Lt. Jason Beebe with the Catawba County Sheriff’s Office oversees narcotics investigations. He said that the recession and high unemployment may be causing users to become manufacturers, because someone short on cash can go out and buy the precursors to make their own meth. “They’re selling it to make a small profit, to maybe manage their habit, maybe pay a power bill or something like that. They’re not driving around in $50,000 sport cars.”
“You and I can’t just go make cocaine, but you and I can go make methamphetamine,” Beebe said, “and then methamphetamine, at its cost, is a pretty good profit.”
The meth in the area comes not only from local manufacturers of powder meth, but also from super labs that produce crystal meth on a large scale, often in Mexico.
“It comes into Atlanta and places in Texas up to here. I think this is a good drop of point and there’s a high demand for it in this area. We’re seeing more fluctuation in meth than we are crack cocaine. When I started in narcotics seven years ago, it was crack cocaine. I never saw meth in Long View that much. Now I’ve got case files,” Roberts said, pointing toward a tall stack of manila folders, “where these guys are stopping people and getting meth. We’re hardly ever getting crack cocaine or cocaine anymore. The meth has actually out-ridden the pills.”
Sgt. Patrick Clark has led the narcotics and vice division at the Hickory Police Department since 2009. He said that the simple fact of a larger population in Catawba County is another point to consider. The county’s population is significantly larger than any of the surrounding counties except Iredell, and given a relatively larger number of people, there is a relatively larger number of meth users and manufacturers.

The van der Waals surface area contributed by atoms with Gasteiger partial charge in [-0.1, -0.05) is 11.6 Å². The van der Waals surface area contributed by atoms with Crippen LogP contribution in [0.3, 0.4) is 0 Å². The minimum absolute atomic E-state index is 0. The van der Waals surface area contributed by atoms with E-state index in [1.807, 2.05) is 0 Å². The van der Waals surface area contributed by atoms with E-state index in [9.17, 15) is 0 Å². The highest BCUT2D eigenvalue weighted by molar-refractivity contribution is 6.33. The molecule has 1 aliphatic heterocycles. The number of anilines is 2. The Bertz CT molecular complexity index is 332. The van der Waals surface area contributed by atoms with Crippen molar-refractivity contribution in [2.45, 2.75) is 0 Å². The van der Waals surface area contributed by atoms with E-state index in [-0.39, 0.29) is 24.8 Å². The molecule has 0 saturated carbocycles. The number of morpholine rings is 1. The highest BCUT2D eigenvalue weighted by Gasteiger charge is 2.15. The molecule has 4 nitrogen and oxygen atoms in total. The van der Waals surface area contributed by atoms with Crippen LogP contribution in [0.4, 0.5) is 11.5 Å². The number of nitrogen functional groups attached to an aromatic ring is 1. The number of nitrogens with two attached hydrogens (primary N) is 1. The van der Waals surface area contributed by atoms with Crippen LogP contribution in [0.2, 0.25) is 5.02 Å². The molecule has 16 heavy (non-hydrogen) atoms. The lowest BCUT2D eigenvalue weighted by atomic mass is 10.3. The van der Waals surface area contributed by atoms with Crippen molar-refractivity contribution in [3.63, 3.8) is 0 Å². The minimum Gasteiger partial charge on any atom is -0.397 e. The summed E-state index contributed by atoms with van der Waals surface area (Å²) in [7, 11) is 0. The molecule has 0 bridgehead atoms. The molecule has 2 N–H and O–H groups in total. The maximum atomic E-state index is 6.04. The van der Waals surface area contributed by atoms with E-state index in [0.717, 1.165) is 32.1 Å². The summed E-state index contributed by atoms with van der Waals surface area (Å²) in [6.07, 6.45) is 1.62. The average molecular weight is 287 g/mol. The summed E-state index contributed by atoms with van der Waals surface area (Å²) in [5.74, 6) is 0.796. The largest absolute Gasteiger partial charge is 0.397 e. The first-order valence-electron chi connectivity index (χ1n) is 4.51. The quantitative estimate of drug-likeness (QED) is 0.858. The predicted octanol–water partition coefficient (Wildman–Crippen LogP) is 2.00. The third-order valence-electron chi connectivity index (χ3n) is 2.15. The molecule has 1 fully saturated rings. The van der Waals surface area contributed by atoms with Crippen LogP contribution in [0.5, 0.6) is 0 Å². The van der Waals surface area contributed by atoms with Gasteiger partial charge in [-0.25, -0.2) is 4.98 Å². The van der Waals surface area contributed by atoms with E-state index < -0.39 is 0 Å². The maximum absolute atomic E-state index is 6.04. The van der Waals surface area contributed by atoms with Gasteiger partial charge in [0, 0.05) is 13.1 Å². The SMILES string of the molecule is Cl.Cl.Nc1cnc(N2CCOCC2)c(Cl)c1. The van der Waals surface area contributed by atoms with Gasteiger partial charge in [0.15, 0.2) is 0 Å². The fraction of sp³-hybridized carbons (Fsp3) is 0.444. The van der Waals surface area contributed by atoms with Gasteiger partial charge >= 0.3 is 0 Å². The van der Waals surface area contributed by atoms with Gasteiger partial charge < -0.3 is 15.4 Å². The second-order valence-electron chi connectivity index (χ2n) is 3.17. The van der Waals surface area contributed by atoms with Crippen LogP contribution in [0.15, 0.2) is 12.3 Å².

Impact on the community
Josie Jackson will not be spending her fourth birthday with her family. She is in the custody of a foster family appointed by the Department of Social Services.
On June 11, her parents, Dustin and Sarah Jackson, were arrested on methamphetamine charges at their home in Maiden. Josie lost everything that day, including all of her toys and clothes that were contaminated by the active meth lab in her home.
Rob Koliha’s girlfriend of eight years, Laura Burchette, is Sarah Jackson’s sister and Josie’s aunt. Koliha and Burchette have been working since the Jacksons were arrested to have Burchette appointed as Josie’s guardian.
Josie had already been placed in Burchette and Koliha’s care for a week in April after an order was issued for Dustin Jackson’s arrest and DSS received reports about Josie’s care at home, Koliha said, but after that week, DSS determined it was safe to return Josie to her parents.
When Josie was removed from her home on June 11, she was again placed in Burchette’s care. Burchette and Koliha hoped to keep Josie until her parents’ issues had been resolved, but the following day she was taken by DSS and put into foster care.
Koliha said he and Burchette were deemed unacceptable guardians for Josie due to an encounter with DSS over seven years ago. In that incident, Koliha said his son was hit by Burchette’s son with a curtain rod on the ear, causing some minor scrapes. When the boy went to school, he was mad at Burchette and told school staff that Burchette had bitten his ear.
The school contacted DSS.
Koliha said he and Burchette were cooperative with DSS and maintain they did nothing wrong, but the old case has become a stumbling block now that are seeking custody of Josie.
Dustin Jackson remains in jail, but Sarah Jackson has been released on bond and was granted brief visits with Josie, who turns 4 on Monday.
Koliha said their next court date is on Monday, and they plan to make a motion for a home study that will allow them to gain custody and reunite Josie with her extended family. “Hopefully the home study won’t take long and we can go ahead and bring her home,” he said.
Koliha and Burchette started a GoFundMe website called “Save Josie” in hopes of raising awareness about Josie’s plight and to raise money to cover their legal fees. Koliha said they have already spent thousands of dollars fighting for Josie.
Roberts said children have been associated with nearly every meth lab busted in Long View. One suspect even admitted to making meth while his kids were sitting beside him. “He said he did it because he was high and didn’t know any better,” Roberts said.